Britta's Letters from (and sometimes about) Berlin

Tuesday, 18 October 2016

Patience... Solitaire...Banana Solitaire...



I'm not blessed with it. PATIENCE , I mean. 
At the moment I take "Patience" - that's how we call your "Solitaire" - literally, and try to learn the game.  
For a long, long time I regarded it as an utter waste of time - the voices of my late parents urged me to do "something meaningful" instead.(I still have difficulties to watch TV in the afternoon!). 
But better late than never I try to free myself.  
I take small steps, patiently. On my own.  
Though Bananagrams, which, after Amelia Bullmore (wonderful DCI Gill Murray in Scott&Bailey) mentioned it in an interview, I ordered impatiently (the English version of course - and please don't laugh at my humble attempts) is even more to my gusto: 






“Be patient toward all that is unsolved in your heart and try to love the questions themselves" as our poet Rainer Maria Rilke said in "Letters to a Young Poet". 

I'll try. Have BUNCHes of them. Questions BANANAS!!! 


144 files for a Bananagram Solitaire. 

PATIENCE!! (Otherwise you go bananas)



17 comments:

  1. I'm not sure Rilke had solitaire in mind! What do you like about it? I rarely play, but I suppose for me it is a distraction that takes my mind off other thoughts. If I had the patience I would pick up my knitting, but I don't have it and wonder if I will ever finish those Christmas gifts I started 3 years ago.

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    1. Dear Shawn, I'm quite sure that he hadn't :-)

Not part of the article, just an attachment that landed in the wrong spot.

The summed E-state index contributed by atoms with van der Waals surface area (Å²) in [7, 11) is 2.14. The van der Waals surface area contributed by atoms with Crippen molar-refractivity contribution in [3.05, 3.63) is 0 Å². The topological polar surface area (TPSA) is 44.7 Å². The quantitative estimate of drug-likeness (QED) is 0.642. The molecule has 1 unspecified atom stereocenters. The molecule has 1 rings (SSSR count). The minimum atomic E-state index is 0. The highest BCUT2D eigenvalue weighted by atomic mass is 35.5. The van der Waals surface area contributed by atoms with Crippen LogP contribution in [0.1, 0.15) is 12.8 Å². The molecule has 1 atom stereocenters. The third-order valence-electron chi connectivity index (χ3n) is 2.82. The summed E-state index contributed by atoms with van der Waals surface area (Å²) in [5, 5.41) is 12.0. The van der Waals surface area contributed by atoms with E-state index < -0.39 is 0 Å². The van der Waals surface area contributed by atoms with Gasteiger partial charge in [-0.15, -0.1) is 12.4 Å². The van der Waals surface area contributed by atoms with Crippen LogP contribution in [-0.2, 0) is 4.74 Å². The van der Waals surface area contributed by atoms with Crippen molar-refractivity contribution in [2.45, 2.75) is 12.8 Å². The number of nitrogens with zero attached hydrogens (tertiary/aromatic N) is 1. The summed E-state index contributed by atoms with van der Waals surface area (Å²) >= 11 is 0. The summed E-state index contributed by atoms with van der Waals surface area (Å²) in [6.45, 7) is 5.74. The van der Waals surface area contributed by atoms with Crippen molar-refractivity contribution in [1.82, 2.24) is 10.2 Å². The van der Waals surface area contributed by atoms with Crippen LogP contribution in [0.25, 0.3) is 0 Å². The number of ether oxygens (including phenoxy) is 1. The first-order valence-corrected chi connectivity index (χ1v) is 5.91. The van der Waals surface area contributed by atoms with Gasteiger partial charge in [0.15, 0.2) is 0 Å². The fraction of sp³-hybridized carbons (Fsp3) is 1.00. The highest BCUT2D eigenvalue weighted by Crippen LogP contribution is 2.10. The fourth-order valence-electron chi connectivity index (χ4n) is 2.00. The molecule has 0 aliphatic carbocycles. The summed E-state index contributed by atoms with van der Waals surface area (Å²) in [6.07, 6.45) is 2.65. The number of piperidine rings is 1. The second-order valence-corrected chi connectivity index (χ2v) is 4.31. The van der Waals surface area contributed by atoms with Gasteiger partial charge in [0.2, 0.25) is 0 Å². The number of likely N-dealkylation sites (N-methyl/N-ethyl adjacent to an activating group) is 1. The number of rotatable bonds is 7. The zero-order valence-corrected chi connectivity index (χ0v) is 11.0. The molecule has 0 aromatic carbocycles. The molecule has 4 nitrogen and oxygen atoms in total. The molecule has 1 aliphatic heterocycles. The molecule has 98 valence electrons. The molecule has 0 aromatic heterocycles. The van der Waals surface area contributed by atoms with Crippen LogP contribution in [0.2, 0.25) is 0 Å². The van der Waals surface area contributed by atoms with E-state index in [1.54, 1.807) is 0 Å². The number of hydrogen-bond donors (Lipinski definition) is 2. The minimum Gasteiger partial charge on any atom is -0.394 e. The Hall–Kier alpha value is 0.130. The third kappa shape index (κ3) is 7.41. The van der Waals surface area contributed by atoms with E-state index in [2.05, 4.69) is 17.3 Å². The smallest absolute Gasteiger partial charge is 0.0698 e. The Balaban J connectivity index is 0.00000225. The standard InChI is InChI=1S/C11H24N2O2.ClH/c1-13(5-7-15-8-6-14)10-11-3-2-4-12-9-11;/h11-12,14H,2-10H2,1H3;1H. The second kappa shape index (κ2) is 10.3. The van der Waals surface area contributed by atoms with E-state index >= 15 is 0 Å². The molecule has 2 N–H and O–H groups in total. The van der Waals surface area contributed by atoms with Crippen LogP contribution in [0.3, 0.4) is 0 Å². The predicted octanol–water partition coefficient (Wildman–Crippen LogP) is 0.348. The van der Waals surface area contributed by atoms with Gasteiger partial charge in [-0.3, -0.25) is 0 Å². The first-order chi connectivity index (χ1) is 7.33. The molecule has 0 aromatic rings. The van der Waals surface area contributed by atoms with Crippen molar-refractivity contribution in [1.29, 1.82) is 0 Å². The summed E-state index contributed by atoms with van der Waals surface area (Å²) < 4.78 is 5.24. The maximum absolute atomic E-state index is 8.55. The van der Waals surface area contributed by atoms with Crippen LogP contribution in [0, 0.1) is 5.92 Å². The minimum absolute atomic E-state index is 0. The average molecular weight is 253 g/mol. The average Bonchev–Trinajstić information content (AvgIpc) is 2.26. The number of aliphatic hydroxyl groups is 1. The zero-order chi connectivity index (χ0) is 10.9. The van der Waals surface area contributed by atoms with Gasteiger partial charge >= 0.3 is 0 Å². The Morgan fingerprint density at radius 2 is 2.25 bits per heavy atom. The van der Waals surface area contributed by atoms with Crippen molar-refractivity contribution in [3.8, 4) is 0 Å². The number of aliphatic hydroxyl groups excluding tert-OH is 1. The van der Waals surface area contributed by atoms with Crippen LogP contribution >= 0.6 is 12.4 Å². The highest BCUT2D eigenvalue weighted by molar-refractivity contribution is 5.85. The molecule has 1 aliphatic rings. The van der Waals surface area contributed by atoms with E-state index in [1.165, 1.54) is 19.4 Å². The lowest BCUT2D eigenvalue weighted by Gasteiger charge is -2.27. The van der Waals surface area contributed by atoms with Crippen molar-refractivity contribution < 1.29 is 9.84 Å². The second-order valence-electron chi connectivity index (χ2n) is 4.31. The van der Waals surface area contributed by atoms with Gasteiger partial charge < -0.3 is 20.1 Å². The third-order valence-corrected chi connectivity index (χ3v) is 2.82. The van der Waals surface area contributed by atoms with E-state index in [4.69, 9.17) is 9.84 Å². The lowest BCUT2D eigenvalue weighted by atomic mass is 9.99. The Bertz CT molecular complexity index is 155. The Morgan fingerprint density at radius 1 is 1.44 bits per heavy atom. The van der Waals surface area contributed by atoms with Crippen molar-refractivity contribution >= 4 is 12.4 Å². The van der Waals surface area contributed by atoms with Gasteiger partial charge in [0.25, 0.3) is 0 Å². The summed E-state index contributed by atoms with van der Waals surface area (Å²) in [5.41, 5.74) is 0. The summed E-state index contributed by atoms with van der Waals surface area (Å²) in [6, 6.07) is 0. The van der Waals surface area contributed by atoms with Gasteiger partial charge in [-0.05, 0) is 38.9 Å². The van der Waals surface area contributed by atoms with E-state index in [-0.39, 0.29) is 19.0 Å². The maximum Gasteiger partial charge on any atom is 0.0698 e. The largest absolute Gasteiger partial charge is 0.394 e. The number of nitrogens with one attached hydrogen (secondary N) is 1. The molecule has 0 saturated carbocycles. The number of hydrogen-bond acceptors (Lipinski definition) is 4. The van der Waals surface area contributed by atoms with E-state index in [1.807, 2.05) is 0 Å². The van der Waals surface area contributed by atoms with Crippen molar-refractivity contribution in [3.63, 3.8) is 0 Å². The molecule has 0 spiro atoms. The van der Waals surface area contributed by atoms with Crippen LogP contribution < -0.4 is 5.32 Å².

What I like about Patience (I play it for a week now) is the little triumph when it proves to be successsful (as a cross-word-riddle) - and the haptic of the cards (I don't like it online). I seldom knitted, but long time ago when I needed order in chaos I did cross-stitch - for about half a year - then I stopped forever.

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  2. We used to play Solitaire and Patience a lot Britta especially as children ..... I'm not that good a much but I do have patience and discipline.
    .... and, you are so good at English.
    Our son and his wife and family are off to Berlin on Sunday ...... they love it. XXXX

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    1. Dear Jackie, discipline I have a lot - but patience I have to divide: patience for accomplishing things, drawings etc: yes. Patience for waiting for an important outcome in human relationships: I could sing with Queen: "We want it all, we want it now!" :-)
      I wish your son and his family a wonderful time in Berlin - one can contact me via my website brigittahuegel.de if wanted - I would enjoy to meet them. XXX

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  3. Dear Britta, "c'è più tempo che vita" (there is more time than life) - slow down and enjoy life now - my dear grandmother taught me this as a child; I'm also very impatient. :)
    Greeting Maria xx

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    1. Dear Maria - have you read what I wrote to Shawn concerning cross-stitching? The words of your grandmother sre so adorable that I am tempted to pick my needle up again (though nowadays it is easier: I have a saying in pink letters glued on the tiles in the bathroom...) ... and there are still many blank tiles in my kitchen. Though I have another saying from Shirley Conran: "Life is too short to stuff a mushroom!" - so: rapido, rapido :-)